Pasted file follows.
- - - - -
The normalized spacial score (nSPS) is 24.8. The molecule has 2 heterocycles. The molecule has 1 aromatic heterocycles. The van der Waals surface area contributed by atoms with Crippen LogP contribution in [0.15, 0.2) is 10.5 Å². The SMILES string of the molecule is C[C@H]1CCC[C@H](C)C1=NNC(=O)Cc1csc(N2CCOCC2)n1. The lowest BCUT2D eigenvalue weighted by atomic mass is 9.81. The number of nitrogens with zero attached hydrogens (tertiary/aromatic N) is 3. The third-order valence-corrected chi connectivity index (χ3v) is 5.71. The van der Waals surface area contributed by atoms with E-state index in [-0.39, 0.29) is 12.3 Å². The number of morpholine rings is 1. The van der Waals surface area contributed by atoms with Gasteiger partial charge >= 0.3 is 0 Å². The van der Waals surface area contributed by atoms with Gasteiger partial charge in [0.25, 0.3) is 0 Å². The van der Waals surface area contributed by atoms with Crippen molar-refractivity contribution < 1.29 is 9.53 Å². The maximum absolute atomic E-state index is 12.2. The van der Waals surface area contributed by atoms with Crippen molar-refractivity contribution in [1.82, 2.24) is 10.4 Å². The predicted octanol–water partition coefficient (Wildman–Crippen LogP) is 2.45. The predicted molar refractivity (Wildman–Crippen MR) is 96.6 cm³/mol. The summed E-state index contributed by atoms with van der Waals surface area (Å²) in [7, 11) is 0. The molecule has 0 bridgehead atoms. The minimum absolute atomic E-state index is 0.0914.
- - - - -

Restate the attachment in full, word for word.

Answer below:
The normalized spacial score (nSPS) is 24.8. The molecule has 2 heterocycles. The molecule has 1 aromatic heterocycles. The van der Waals surface area contributed by atoms with Crippen LogP contribution in [0.15, 0.2) is 10.5 Å². The SMILES string of the molecule is C[C@H]1CCC[C@H](C)C1=NNC(=O)Cc1csc(N2CCOCC2)n1. The lowest BCUT2D eigenvalue weighted by atomic mass is 9.81. The number of nitrogens with zero attached hydrogens (tertiary/aromatic N) is 3. The third-order valence-corrected chi connectivity index (χ3v) is 5.71. The van der Waals surface area contributed by atoms with E-state index in [-0.39, 0.29) is 12.3 Å². The number of morpholine rings is 1. The van der Waals surface area contributed by atoms with Gasteiger partial charge >= 0.3 is 0 Å². The van der Waals surface area contributed by atoms with Gasteiger partial charge in [0.25, 0.3) is 0 Å². The van der Waals surface area contributed by atoms with Crippen molar-refractivity contribution < 1.29 is 9.53 Å². The maximum absolute atomic E-state index is 12.2. The van der Waals surface area contributed by atoms with Crippen molar-refractivity contribution in [1.82, 2.24) is 10.4 Å². The predicted octanol–water partition coefficient (Wildman–Crippen LogP) is 2.45. The predicted molar refractivity (Wildman–Crippen MR) is 96.6 cm³/mol. The summed E-state index contributed by atoms with van der Waals surface area (Å²) in [7, 11) is 0. The molecule has 0 bridgehead atoms. The minimum absolute atomic E-state index is 0.0914.